Couples sign prenuptial agreements to address certain issues, like asset division, that may come up should they divorce. However, if you did not sign a prenup before marrying, the good news is that you may still work out an agreement like a prenup with your spouse. This kind of agreement is a postnuptial agreement.
Fatherly explains how postnuptial agreements work. Like a prenuptial agreement, a postnuptial document describes how a couple will split their assets in the event they divorce. However, couples may use postnuptial agreements to address an assortment of issues.
What postnuptial agreements establish
In a postnuptial agreement, spouses can work out issues like how each spouse receives health care, spousal support after divorce, and what should happen if one of the spouses dies. Some couples sign a postnup in the event one spouse received a large inheritance and wants to receive that money back if the couple divorces. A lot of spouses even draft postnuptial agreements with adultery penalties as a way to encourage each other to remain faithful.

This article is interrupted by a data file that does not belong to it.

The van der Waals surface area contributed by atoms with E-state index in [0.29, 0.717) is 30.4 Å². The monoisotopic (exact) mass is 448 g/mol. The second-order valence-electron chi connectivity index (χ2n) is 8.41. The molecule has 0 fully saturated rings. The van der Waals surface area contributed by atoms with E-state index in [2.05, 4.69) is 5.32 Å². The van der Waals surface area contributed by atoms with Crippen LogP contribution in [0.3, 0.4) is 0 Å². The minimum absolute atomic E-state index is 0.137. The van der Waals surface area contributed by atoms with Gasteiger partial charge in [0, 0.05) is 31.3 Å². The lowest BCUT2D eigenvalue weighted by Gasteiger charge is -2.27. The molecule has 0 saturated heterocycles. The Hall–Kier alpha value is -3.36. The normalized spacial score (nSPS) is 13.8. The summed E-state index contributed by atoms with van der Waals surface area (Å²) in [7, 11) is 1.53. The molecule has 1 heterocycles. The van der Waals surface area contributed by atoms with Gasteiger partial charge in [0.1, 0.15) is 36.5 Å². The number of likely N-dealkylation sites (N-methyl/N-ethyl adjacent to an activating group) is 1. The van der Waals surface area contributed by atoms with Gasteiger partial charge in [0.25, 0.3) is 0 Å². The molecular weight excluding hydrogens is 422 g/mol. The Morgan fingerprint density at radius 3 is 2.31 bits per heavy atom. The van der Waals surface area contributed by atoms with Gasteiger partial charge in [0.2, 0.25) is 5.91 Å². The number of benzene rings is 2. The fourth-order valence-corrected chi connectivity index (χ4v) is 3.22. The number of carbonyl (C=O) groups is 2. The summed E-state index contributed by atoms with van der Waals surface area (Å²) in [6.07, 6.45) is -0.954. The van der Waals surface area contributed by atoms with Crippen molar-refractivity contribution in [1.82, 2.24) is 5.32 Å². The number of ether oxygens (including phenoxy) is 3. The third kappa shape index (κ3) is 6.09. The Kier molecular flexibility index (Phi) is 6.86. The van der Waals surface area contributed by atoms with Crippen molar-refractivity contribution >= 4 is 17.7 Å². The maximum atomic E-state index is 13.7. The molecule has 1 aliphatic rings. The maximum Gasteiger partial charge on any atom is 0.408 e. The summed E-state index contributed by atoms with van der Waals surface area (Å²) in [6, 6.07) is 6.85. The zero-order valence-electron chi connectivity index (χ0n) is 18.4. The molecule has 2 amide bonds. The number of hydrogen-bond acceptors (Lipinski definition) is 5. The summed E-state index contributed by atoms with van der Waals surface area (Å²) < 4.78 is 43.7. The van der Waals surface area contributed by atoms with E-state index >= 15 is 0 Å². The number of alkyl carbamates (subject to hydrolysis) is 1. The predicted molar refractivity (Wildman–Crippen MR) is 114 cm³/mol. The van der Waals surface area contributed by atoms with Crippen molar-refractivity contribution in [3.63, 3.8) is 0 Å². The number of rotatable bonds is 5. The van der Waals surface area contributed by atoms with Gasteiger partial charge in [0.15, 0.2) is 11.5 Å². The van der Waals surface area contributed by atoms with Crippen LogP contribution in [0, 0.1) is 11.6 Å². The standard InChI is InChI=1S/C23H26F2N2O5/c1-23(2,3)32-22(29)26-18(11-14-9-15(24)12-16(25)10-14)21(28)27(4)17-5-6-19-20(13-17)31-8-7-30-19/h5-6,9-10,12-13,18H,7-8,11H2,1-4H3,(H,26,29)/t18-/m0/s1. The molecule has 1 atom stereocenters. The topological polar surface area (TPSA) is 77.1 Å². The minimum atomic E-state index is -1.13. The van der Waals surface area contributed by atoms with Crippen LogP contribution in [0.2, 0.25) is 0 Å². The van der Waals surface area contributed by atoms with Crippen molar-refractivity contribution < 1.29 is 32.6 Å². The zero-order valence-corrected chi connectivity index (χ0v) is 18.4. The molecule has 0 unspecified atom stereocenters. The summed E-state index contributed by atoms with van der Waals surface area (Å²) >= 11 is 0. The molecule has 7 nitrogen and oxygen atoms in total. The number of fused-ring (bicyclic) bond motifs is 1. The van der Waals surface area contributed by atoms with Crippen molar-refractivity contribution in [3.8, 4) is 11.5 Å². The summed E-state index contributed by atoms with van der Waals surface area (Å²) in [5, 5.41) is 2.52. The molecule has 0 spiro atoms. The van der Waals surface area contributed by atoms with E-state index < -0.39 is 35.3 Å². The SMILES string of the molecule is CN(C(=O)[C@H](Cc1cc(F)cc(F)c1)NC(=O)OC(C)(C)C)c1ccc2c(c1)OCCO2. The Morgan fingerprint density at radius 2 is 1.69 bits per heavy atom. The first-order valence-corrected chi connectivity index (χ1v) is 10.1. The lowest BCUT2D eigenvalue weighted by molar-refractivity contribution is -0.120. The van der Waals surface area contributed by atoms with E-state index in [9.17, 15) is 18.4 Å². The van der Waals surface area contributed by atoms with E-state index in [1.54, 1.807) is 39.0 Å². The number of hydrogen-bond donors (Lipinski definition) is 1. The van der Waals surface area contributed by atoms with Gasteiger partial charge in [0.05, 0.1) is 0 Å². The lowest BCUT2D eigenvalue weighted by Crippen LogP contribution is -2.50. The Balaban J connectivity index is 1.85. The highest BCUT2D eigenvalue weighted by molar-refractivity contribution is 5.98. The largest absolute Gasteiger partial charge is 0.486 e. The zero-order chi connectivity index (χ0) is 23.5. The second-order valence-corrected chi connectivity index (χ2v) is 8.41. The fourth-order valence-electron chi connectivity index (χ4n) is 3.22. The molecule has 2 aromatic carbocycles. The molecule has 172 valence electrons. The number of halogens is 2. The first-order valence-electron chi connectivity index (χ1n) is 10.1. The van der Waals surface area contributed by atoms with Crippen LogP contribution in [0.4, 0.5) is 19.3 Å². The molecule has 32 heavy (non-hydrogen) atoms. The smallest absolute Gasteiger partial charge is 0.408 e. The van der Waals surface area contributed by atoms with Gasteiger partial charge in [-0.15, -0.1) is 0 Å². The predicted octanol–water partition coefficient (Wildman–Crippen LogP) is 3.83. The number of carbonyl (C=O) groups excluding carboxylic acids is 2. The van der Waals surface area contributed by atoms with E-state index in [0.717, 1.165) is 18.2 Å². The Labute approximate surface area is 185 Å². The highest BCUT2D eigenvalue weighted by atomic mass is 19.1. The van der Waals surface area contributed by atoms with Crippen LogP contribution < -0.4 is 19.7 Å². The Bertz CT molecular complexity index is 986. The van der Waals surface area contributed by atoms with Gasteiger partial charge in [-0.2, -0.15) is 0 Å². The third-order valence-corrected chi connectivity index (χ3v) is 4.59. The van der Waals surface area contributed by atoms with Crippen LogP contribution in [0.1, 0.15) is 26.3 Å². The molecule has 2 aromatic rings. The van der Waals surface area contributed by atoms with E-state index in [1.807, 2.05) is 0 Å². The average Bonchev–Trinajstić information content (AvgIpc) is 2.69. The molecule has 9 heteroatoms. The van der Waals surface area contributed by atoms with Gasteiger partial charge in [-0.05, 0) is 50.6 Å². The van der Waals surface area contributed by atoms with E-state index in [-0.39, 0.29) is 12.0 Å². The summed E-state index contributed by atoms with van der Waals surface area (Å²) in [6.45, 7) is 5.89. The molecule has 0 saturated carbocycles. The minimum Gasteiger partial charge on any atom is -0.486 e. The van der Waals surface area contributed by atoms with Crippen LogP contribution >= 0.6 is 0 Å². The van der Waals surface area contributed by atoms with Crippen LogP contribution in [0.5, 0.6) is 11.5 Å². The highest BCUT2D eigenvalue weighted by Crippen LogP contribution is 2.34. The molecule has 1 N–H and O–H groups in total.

When to sign a postnup
Spouses can sign a postnuptial agreement at just about any time during a marriage, but doing it early on may benefit the couple more than drafting it later. You want to work out a postnup when your mind is clear, when you have a happy and warm relationship with your spouse, and when you and your spouse are not stressed out with emotional conflict and a possible impending divorce.
Be aware that child custody is one area the law might not allow you to cover in a postnup. Courts look out for the best interests of children and will likely strike down any provision in a postnuptial agreement that specifies child custody or waives child support for one spouse. Checking with legal counsel to see what Colorado law says about child custody may help keep a postnuptial agreement strong and valid.